- The AUGMENTSMSM Treatment: Physician Reported Outcomes of the Initial Global Patient Experience
- Journal of Fertilization: In Vitro - IVF-Worldwide, Reproductive Medicine, Genetics and Stem Cell Biology, August 14, 2015
- Michael H Fakih1, Mohamad El Shmoury2, Julia Szeptycki2, Dennis B dela Cruz2, Caroline Lux2, Suleman Verjee3, Colleen M Burgess4, Gabriel M Cohn4 and Robert F Casper2
- Author(s) affiliation:
- 1Fakih IVF, Dubai, UAE
2TCART Fertility Partners, Toronto, ON M5S 2X9, Canada
3Versante International, LLC Oakland, CA 94606, USA
4OvaScience Cambridge, MA 02421, USA
- Short description:
- Infertility treatment prior to 1978 proved challenging to both patients and their physicians. The birth of Louise Brown through in vitro fertilization (IVF) was the result of decades-long research in both the basic and clinical sciences and followed hundreds of failed attempts at human IVF . With IVF’s successful introduction, related and supportive technologies soon emerged including IVF and the use of donor eggs, cryopreservation and frozen embryo transfer (FET), gamete intra-fallopian transfer (GIFT), zygote intra-fallopian transfer (ZIFT), intra-cytoplasmic sperm injection (ICSI) and less invasive procedures aided by enhancements in equipment, such as transvaginal ultrasound guided oocyte retrieval. It may be hard to recall now that technologies such as IVF, the use of donor eggs, and ICSI were, at first, controversial but so successful in improving outcomes that they were most often adopted into clinical practice without any demonstrated benefit in randomized controlled clinical trials .
- Link to the journal
Abstract taken from PubMed
- Egg precursor cells can be readily isolated from the protective outer lining of the ovarian cortex. Studies have demonstrated that mitochondria isolated from these cells are of high quality. The AUGMENTSM treatment is a proprietary new technology based on previous clinical use demonstrating that the addition of mitochondria during in vitro fertilization (IVF) is safe, improves embryo quality, and increases the success of IVF. Subsequent published animal studies also confirmed the role of mitochondria in improved outcomes. This report represents the earliest global observations of the AUGMENTSM treatment in routine clinical practice from two distinct international centers.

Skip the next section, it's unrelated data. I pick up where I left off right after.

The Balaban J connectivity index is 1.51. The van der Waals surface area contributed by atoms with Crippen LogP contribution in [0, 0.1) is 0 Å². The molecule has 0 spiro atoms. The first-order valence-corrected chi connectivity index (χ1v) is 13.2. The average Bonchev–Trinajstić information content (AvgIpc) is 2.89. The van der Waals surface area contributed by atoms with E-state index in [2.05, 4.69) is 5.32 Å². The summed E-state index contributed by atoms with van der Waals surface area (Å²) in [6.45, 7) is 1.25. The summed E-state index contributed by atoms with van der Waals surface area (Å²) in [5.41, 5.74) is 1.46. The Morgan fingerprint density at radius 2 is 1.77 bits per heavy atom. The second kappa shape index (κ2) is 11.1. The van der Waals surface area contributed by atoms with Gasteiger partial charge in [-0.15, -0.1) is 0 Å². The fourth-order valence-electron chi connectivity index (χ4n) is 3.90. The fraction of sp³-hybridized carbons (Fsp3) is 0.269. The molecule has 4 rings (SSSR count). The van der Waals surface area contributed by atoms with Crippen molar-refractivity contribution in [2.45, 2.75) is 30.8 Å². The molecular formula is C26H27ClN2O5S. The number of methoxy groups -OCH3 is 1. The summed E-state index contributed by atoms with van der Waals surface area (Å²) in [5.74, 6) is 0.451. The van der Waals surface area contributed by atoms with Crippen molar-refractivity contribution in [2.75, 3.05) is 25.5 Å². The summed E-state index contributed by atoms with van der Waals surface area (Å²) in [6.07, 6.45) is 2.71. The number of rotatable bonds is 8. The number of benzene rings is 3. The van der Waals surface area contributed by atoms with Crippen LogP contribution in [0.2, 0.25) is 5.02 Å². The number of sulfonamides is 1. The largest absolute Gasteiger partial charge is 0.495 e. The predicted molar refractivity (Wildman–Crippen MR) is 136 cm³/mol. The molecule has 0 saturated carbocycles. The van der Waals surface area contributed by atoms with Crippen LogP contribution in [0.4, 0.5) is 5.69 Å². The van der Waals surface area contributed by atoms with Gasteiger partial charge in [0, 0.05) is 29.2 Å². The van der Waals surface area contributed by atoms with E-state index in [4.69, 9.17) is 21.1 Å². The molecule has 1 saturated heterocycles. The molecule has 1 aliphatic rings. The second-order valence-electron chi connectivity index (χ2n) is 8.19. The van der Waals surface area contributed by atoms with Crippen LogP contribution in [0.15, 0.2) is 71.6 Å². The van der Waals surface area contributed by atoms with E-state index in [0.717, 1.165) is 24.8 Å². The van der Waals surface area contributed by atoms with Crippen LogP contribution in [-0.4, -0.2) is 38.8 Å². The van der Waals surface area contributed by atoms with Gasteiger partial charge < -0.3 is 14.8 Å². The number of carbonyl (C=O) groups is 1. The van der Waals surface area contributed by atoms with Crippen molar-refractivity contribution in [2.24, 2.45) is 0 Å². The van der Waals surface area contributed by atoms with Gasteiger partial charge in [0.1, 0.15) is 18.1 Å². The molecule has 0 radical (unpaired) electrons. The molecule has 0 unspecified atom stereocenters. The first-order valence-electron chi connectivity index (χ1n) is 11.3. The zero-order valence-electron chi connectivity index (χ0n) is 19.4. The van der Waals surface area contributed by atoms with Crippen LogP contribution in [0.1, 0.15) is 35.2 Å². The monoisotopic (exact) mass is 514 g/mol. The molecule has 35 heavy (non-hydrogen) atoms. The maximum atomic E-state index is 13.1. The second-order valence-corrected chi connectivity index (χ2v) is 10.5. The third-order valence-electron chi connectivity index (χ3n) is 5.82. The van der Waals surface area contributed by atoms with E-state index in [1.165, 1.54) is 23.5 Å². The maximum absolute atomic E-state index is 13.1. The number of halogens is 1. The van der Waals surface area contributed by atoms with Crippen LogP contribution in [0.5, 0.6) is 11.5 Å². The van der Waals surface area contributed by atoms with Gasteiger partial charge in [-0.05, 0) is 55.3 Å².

- Methods and results:
- The AUGMENTSM treatment was initially used in a population of difficult-to-treat patients with a poor prognosis for success with standard IVF who were likely moving to donor egg as a next step. Each group reported marked improvements in pregnancy rates above the historic IVF success rate for these patients (e.g., 11- and 18- fold increase in ongoing clinical pregnancy rates in the UAE and Canada, respectively). In a 25 patient subset, retrieved eggs from each woman were allocated to two treatment groups; one group underwent the AUGMENTSM treatment at the time of ICSI while the other group underwent conventional ICSI. Embryos were selected for fresh-embryo transfer based on standard criteria including embryo morphology and the results of preimplantation genetic testing. Morphogenetic embryo selection and transfer from the AUGMENTSM treatment group was significantly higher, suggesting that improved embryo quality may have resulted in the improved pregnancy rates observed in these women.
- Based on these findings, the AUGMENTSM treatment may be a viable treatment option to address an unmet need for women with poor reproductive histories, history of poor egg quality, poor embryo development, previously failed IVF, and those seeking—despite repeated failures-to conceive genetically-related offspring.
- Link to the paper on PubMed